Special offer today.

Today, like all the best Supermarkets I offer two for the price of one!

Theobald Wolfe Tone 1763-1798

Theobald Wolfe Tone
1763-1798

Theobald Wolfe Tone ~ Bronze
Sculptor ~ Edward Delaney

As you approach St Stephen’s Green from the North East Corner A large sculpture of Theobald Wolfe Tone (1763 – 1798) stands guard today. Commonly known as Wolfe Tone, he was one of the founding members of the United Irishmen and is regarded as the father of Irish republicanism.

Cyclists resting at the feet of the father of Irish republicanism. I wonder what they are scheming?

Cyclists resting at the feet of the father of Irish republicanism. I wonder what they are scheming?

When you walk round the stone pillars the other side tells a very different story:

Hungry Heart Famine memorial  ~Edward Delaney

Hungry Heart Famine memorial
~Edward Delaney

Hungry Heart Famine memorial ~ Bronze
Sculptor ~Edward Delaney

Hungry Heart: Edward Delaney‘s “Famine Memorial”

The two parts are all one sculpture and you can read more about them in this obituary for Edward Delaney from The Guardian in 2009

This eight-minute video on Dublin, Ireland’s St. Stephen’s Green and sculptor Edward Delaney’s “Famine Memorial” (1967) gives more information.

Back on August I featured the work of Edward Delaney, with his piece Four Angels.

Four Angels

Four Angels Fountain_1

Four Angels Fountain ~ Bronze
Sculptor ~ Edward Delaney

Four Angels Fountain_2

The Four Angels Fountain at College Green, Dublin, Ireland, is a secondary piece to the Davis Memorial. The statue of Davis, was unveiled on College Green, Dublin, in 1966.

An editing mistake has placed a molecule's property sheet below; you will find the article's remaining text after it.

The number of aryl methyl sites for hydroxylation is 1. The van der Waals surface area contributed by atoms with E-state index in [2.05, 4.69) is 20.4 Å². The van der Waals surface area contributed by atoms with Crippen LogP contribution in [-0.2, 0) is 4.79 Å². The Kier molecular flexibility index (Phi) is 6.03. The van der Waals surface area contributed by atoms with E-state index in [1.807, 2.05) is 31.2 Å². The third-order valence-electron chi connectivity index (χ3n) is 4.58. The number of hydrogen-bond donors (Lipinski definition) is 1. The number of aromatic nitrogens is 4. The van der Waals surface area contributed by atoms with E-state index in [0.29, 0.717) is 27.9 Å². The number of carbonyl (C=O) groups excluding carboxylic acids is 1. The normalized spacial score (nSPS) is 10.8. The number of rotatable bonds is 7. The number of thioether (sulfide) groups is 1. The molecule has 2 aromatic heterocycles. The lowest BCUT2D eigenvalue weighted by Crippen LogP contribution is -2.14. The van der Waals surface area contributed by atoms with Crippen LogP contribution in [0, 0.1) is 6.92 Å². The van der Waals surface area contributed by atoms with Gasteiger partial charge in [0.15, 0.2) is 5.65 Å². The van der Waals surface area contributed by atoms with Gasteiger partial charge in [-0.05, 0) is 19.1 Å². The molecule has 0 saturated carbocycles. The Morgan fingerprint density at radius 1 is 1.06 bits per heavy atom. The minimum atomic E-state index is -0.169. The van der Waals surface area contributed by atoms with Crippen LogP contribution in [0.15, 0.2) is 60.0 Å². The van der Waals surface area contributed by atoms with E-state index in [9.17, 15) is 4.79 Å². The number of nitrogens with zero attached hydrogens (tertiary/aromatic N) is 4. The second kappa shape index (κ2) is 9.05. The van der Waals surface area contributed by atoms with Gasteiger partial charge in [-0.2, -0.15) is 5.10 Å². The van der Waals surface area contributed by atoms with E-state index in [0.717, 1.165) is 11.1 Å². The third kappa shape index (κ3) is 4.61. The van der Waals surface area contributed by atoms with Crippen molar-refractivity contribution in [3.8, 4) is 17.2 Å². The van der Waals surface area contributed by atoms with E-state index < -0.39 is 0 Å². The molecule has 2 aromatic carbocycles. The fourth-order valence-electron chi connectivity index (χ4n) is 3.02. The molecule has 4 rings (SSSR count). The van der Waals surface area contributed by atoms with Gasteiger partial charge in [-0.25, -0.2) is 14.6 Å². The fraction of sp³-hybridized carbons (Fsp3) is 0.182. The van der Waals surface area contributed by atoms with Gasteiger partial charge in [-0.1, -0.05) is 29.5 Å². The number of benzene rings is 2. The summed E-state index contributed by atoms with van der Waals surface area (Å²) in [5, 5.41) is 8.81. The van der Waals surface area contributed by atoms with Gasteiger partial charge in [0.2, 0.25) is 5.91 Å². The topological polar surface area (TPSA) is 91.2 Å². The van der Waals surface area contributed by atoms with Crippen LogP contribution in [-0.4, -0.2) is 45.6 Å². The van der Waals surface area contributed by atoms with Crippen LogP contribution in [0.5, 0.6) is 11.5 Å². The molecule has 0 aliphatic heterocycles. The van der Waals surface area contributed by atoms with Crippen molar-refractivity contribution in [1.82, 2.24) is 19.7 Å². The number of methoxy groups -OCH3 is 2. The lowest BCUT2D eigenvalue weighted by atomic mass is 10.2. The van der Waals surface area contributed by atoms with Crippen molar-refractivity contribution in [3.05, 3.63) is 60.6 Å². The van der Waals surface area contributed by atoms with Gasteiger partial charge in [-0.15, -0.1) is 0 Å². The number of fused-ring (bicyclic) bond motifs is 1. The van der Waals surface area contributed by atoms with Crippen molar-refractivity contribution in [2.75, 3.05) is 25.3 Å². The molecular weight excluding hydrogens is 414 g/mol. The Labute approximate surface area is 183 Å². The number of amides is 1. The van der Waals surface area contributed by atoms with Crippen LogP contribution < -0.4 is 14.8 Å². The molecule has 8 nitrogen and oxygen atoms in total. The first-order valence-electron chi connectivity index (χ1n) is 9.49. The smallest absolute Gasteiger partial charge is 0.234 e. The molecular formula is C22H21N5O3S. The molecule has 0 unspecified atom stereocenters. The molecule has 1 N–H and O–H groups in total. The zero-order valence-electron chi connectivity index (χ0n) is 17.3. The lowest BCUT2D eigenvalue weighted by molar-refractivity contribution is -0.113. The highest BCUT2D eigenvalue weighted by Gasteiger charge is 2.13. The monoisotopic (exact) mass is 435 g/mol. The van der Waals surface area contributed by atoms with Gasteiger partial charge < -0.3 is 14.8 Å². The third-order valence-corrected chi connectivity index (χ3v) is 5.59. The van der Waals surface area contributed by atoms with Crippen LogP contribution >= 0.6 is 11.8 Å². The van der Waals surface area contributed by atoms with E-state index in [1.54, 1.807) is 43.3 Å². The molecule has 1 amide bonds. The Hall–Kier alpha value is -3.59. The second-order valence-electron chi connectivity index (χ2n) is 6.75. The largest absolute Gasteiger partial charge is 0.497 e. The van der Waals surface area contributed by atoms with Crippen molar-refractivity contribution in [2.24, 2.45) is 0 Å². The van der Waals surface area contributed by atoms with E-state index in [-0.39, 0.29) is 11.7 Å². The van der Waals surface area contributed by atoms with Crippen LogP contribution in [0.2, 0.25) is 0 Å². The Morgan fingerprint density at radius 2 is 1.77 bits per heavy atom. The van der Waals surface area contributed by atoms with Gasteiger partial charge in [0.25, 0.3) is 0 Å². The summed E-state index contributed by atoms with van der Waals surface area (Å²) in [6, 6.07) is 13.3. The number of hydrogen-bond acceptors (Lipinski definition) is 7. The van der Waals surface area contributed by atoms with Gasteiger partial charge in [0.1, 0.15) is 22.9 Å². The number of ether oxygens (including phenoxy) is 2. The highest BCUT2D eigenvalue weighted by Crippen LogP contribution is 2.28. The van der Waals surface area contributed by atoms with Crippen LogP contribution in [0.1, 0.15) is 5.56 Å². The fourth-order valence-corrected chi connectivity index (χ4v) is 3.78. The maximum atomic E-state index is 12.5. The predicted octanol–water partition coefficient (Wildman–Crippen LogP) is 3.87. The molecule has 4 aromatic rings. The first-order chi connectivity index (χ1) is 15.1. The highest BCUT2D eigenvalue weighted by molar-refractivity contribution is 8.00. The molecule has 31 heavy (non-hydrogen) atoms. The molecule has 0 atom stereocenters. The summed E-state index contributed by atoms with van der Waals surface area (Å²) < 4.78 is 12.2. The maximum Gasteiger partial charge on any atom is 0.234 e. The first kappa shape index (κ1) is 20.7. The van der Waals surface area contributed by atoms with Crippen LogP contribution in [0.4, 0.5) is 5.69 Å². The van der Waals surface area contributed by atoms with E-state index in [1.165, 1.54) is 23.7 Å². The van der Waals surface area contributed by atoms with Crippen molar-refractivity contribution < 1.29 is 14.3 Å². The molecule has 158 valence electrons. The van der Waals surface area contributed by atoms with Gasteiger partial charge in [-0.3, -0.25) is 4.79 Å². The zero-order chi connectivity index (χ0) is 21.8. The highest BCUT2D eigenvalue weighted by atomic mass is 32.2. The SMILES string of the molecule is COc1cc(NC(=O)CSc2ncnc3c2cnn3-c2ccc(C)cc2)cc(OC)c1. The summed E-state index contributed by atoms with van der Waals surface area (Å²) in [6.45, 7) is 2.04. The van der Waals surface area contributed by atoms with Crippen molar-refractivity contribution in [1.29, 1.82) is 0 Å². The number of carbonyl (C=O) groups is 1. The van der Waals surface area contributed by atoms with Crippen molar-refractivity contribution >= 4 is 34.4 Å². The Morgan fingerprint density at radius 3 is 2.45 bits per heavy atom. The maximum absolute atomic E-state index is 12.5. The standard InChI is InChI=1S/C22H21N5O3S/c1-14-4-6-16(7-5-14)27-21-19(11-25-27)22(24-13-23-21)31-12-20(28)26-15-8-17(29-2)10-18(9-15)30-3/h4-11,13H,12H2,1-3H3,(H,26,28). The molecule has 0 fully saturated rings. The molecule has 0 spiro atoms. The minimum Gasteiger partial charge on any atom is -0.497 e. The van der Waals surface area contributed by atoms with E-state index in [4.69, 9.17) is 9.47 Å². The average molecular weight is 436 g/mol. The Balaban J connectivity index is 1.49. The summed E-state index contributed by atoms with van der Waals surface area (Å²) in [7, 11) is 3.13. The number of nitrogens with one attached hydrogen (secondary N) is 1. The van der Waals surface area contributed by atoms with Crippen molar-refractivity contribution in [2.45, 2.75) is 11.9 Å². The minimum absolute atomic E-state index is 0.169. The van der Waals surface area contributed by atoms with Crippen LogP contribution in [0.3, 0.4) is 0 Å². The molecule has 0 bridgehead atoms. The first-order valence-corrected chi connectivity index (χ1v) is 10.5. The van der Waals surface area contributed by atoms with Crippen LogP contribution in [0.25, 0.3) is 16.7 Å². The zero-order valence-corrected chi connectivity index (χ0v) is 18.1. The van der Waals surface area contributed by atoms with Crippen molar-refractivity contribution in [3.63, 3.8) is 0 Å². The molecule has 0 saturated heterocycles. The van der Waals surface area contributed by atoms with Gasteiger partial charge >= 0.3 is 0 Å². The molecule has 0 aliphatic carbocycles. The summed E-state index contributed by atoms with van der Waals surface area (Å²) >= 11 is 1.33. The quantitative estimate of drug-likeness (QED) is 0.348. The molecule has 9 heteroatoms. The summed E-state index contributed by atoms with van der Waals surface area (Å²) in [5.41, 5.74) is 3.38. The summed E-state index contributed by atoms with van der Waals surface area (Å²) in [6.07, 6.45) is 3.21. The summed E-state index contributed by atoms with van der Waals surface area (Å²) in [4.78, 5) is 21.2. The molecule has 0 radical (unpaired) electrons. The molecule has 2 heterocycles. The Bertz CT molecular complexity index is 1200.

Four Angels Fountain_9

Designed by Edward Delaney and known locally as the ‘peeing angels’, the fountain in memory of Thomas Davis depicts trumpeting Heralds of the Four Provinces proclaiming one of Davis’s best-known poems A Nation Again. The surrounding tablets illustrate harrowing scenes from the Great Famine of the 1840s. 

A Nation Once Again was first published in The Nation on 13 July 1844 and quickly became a rallying call for the growing Irish nationalist movement at that time.

Four Angels Fountain_3

This site was previously occupied by an equestrian statue of William III. That monument was blown up six times before being completely destroyed by a bomb in 1946. The wreck was taken to a corporation yard and the horses huge lead testicles were melted down and used to repair a pipe.

Four Angels Fountain_8

In the background is the Bank of Ireland formerly known as the Irish Parliament House, was the world’s first purpose-built two-chamber parliament house.

The fountain is a great favorite of students, who regularly ‘clean up’ the angels with the addition of dish washing liquid!

Four Angels Fountain_10